The Meaning of…Diego Costa


Diego Costa seems a good bet to join fellow SotB profilees Edin Džeko and Olivier Giroud in the Premier League’s elite band of big strikers at big clubs. He has just played a prominent role as hipster fetish object and occasional football club Atlético Madrid claimed their first La Liga title since the halcyon days of Jesús Gil, a chairman who, for all his political shortcomings, remains the only one in world football to have had a song written about him by grouch-rock pacesetters Prolapse:

Sorry. That took absolutely no time at all to stop being a post about Diego Costa and start being a post about Jesús Gil and Prolapse. What I meant to say is that Costa looks set to become a familiar face in English football: José Mourinho seems determined to sign the Atléti target man, having apparently decided, for reasons I can’t fathom, but then I’m not a football manager, that Romelu Lukaku isn’t up to the task. As a result, the Brazil-born Spanish international will be one of the players who the English commentators will demand we ‘keep an eye on’ during the World Cup, and he will be one of those which the tournament’s not-quite-official spiel insists spectators must have an opinion about.

In any given international football competition, particular players are set up as receptacles for narrative that is still to come into being. Certain lines along which this narrative may develop are cultivated: while all players have a modicum of what one might call ‘legend’ for stumped commentators to fall back on, a select few are positioned as reservoirs of memory-to-come. They are not necessarily the anticipated stars of the tournament – it’s far more convenient in a para-literary sense if a star of the tournament is, in the manner of Schillachi or Platt in 1990, perceived as essentially ex nihilo – but those who will provide some image or event which will capture the grain of the competition.

Costa works in this sense on multiple levels. Firstly, there is the issue of his nationality. This is set to be the most – to alleviate a term slightly, but only slightly – deterritorialised World Cup of all time in that there will be more players representing nations other than the ones in which they were born than ever before. Nationality and naturalisation issues surrounding the likes of Adnan Januzaj have been one of the dominant footballing stories in the last few months, a factor which is indicative simultaneously of increased fluidity of movement and accelerated globalisation. The story is no longer that a player has been naturalised – as was the case with Italy’s Argentinians in the 1930s – but that they are representative of a general trend towards both naturalisation and other forms of extended eligibility. Costa’s prominence as the likely leader of Spain’s attack will give him the status of an avatar. To accentuate this, he will be playing in the country of his birth.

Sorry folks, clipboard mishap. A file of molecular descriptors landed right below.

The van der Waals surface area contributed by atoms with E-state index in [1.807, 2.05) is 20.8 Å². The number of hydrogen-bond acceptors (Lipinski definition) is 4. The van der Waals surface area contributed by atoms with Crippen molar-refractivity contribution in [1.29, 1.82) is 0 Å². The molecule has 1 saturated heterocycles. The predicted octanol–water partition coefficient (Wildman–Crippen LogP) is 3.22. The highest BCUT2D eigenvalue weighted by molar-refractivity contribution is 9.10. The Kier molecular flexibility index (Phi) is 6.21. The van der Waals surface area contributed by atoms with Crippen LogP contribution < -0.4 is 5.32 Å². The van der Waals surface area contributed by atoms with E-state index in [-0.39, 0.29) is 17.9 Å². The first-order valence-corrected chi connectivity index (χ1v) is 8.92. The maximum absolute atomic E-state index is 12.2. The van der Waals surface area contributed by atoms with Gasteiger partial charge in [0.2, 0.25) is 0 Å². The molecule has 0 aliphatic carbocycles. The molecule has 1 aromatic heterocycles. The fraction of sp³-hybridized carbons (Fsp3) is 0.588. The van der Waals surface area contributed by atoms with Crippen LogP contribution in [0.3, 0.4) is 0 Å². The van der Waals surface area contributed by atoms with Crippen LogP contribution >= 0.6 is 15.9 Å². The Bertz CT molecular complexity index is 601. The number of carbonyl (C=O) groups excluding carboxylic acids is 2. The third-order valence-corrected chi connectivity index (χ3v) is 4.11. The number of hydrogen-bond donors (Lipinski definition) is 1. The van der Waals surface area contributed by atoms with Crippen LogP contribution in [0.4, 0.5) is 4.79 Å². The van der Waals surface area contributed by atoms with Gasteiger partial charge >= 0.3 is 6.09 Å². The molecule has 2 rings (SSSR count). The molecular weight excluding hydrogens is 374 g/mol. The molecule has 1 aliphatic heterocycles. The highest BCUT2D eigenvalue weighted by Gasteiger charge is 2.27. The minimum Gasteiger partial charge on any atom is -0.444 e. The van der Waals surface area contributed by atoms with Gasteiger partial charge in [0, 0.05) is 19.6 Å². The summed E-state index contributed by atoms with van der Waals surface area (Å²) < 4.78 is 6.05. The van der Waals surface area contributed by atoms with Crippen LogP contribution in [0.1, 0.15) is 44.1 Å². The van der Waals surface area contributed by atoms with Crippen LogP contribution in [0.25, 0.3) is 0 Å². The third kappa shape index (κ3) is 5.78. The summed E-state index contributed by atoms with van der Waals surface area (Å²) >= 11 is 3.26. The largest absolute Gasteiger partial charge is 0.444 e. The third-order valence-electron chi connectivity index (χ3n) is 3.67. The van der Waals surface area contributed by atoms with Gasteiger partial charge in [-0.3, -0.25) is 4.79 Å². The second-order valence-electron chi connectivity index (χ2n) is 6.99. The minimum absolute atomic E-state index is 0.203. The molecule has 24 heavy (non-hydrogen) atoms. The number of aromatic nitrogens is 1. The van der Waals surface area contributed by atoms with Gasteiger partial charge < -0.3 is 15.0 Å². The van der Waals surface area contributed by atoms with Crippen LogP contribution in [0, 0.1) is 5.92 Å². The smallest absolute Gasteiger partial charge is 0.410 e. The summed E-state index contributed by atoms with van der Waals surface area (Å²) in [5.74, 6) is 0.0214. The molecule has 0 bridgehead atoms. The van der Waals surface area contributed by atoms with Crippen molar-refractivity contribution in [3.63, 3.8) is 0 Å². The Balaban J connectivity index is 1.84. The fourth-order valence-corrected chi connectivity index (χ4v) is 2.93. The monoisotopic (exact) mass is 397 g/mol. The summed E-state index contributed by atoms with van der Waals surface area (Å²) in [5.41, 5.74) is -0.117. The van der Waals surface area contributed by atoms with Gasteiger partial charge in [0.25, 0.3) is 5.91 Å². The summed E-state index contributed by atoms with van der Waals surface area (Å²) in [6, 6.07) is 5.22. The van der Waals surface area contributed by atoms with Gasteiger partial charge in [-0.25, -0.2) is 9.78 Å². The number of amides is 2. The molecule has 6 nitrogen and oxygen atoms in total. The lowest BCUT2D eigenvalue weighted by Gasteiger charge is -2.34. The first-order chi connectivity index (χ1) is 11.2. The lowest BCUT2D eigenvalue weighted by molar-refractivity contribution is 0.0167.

A second possible narrative path will centre on his playing style. Costa has already been pre-figured as something more than a ‘handful’, and carries with him a reputation for both aggressive and passive-aggressive unpleasantness. The moment of the 2010 tournament was arguably Luis Suarez’s handball, and the media myth-makers will be prepared, and eager, for something similar to happen this time around. A strangely wonderful video of Costa’s ongoing war with Sergio Ramos primes us for him to provide on this front (Costa’s spit-in-the-hand-and-throw-it-at-the-opponent move displays a Suarez-like level of baneful invention).

The point here is not that he will necessarily fulfil either of these roles, but that he embodies narrative potential in a purely formal sense. In the mass-media age, as Alfie pointed out with reference to Alain Badiou yesterday, tournaments are not simply driven but exist on the basis of this contentless possibility. Players have been commodities as long as the sport has been professional, but their commodification does not depend solely on their ability to play football or even their ability to, pace David Beckham or Dong Fangzhuo, ‘sell shirts’. That’s to say that they are not solely commodities for their parent clubs but, in a more general and abstract way, for a media which seeks to preconceive their competitive role. The player-about-whom-an-opinion-must-be-had is not simply a vector for sociable chat, but a ‘real life story’ masking or normalising the transformation of life into pure narrative possibility.

Posted by Joe Kennedy

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One thought on “The Meaning of…Diego Costa

  1. […] wider discussions about the instrumentality of life in football, something which is, as I noted in my piece on Diego Costa, typically overlooked as we go on blithely conceiving of players as being ‘for’ […]

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